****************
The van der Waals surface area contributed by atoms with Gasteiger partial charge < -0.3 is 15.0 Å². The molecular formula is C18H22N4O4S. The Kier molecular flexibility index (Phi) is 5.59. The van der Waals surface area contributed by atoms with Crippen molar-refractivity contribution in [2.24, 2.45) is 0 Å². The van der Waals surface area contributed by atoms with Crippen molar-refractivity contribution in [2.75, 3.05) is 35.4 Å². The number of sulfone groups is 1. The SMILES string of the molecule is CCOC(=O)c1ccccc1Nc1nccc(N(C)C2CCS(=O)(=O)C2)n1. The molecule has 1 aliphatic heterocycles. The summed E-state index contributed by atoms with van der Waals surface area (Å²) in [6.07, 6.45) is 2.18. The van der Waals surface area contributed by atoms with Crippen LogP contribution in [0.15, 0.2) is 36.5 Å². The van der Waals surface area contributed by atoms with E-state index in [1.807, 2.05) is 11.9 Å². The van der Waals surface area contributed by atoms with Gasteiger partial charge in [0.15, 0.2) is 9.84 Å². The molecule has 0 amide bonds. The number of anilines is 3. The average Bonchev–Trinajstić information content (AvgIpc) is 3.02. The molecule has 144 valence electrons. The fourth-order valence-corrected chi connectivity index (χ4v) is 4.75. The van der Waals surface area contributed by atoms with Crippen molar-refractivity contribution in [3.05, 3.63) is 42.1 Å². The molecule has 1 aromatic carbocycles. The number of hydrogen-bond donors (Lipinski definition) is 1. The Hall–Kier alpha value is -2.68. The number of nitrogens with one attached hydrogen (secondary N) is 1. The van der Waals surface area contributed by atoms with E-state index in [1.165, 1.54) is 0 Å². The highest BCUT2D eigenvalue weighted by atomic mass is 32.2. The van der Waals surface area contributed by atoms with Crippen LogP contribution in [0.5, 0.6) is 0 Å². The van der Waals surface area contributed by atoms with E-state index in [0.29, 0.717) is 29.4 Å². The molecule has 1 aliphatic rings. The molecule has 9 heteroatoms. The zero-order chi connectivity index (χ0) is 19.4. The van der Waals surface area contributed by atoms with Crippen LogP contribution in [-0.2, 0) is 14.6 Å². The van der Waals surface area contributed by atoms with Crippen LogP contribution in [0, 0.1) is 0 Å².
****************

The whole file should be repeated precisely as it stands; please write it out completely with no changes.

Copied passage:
The van der Waals surface area contributed by atoms with Gasteiger partial charge < -0.3 is 15.0 Å². The molecular formula is C18H22N4O4S. The Kier molecular flexibility index (Phi) is 5.59. The van der Waals surface area contributed by atoms with Crippen molar-refractivity contribution in [2.24, 2.45) is 0 Å². The van der Waals surface area contributed by atoms with Crippen molar-refractivity contribution in [2.75, 3.05) is 35.4 Å². The number of sulfone groups is 1. The SMILES string of the molecule is CCOC(=O)c1ccccc1Nc1nccc(N(C)C2CCS(=O)(=O)C2)n1. The molecule has 1 aliphatic heterocycles. The summed E-state index contributed by atoms with van der Waals surface area (Å²) in [6.07, 6.45) is 2.18. The van der Waals surface area contributed by atoms with Crippen LogP contribution in [0.15, 0.2) is 36.5 Å². The van der Waals surface area contributed by atoms with E-state index in [1.807, 2.05) is 11.9 Å². The van der Waals surface area contributed by atoms with Gasteiger partial charge in [0.15, 0.2) is 9.84 Å². The molecule has 0 amide bonds. The number of anilines is 3. The average Bonchev–Trinajstić information content (AvgIpc) is 3.02. The molecule has 144 valence electrons. The fourth-order valence-corrected chi connectivity index (χ4v) is 4.75. The van der Waals surface area contributed by atoms with Crippen molar-refractivity contribution in [3.05, 3.63) is 42.1 Å². The molecule has 1 aromatic carbocycles. The number of hydrogen-bond donors (Lipinski definition) is 1. The Hall–Kier alpha value is -2.68. The number of nitrogens with one attached hydrogen (secondary N) is 1. The van der Waals surface area contributed by atoms with E-state index in [1.165, 1.54) is 0 Å². The highest BCUT2D eigenvalue weighted by atomic mass is 32.2. The van der Waals surface area contributed by atoms with Crippen LogP contribution in [0.5, 0.6) is 0 Å². The van der Waals surface area contributed by atoms with E-state index in [0.29, 0.717) is 29.4 Å². The molecule has 1 aliphatic rings. The molecule has 9 heteroatoms. The zero-order chi connectivity index (χ0) is 19.4. The van der Waals surface area contributed by atoms with Crippen LogP contribution in [-0.2, 0) is 14.6 Å². The van der Waals surface area contributed by atoms with Crippen LogP contribution in [0, 0.1) is 0 Å².